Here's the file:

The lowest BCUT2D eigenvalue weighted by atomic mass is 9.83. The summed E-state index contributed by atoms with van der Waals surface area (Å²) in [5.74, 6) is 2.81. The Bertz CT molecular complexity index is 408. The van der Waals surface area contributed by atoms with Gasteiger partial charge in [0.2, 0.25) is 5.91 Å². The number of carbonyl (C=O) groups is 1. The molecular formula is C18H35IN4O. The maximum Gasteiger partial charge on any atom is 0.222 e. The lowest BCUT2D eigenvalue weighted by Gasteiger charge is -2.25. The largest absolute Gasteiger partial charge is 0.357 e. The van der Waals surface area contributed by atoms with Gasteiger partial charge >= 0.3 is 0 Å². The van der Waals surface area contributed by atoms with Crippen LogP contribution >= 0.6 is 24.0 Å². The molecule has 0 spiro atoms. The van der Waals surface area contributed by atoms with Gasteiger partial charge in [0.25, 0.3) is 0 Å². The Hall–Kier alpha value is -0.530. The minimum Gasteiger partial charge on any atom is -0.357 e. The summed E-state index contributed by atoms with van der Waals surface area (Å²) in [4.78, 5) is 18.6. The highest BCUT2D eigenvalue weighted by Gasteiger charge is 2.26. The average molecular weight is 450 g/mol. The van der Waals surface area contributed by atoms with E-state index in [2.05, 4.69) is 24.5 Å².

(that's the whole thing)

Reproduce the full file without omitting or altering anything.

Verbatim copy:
The lowest BCUT2D eigenvalue weighted by atomic mass is 9.83. The summed E-state index contributed by atoms with van der Waals surface area (Å²) in [5.74, 6) is 2.81. The Bertz CT molecular complexity index is 408. The van der Waals surface area contributed by atoms with Gasteiger partial charge in [0.2, 0.25) is 5.91 Å². The number of carbonyl (C=O) groups is 1. The molecular formula is C18H35IN4O. The maximum Gasteiger partial charge on any atom is 0.222 e. The lowest BCUT2D eigenvalue weighted by Gasteiger charge is -2.25. The largest absolute Gasteiger partial charge is 0.357 e. The van der Waals surface area contributed by atoms with Gasteiger partial charge >= 0.3 is 0 Å². The van der Waals surface area contributed by atoms with Crippen LogP contribution >= 0.6 is 24.0 Å². The molecule has 0 spiro atoms. The van der Waals surface area contributed by atoms with Gasteiger partial charge in [0.25, 0.3) is 0 Å². The Hall–Kier alpha value is -0.530. The minimum Gasteiger partial charge on any atom is -0.357 e. The summed E-state index contributed by atoms with van der Waals surface area (Å²) in [4.78, 5) is 18.6. The highest BCUT2D eigenvalue weighted by Gasteiger charge is 2.26. The average molecular weight is 450 g/mol. The van der Waals surface area contributed by atoms with E-state index in [2.05, 4.69) is 24.5 Å².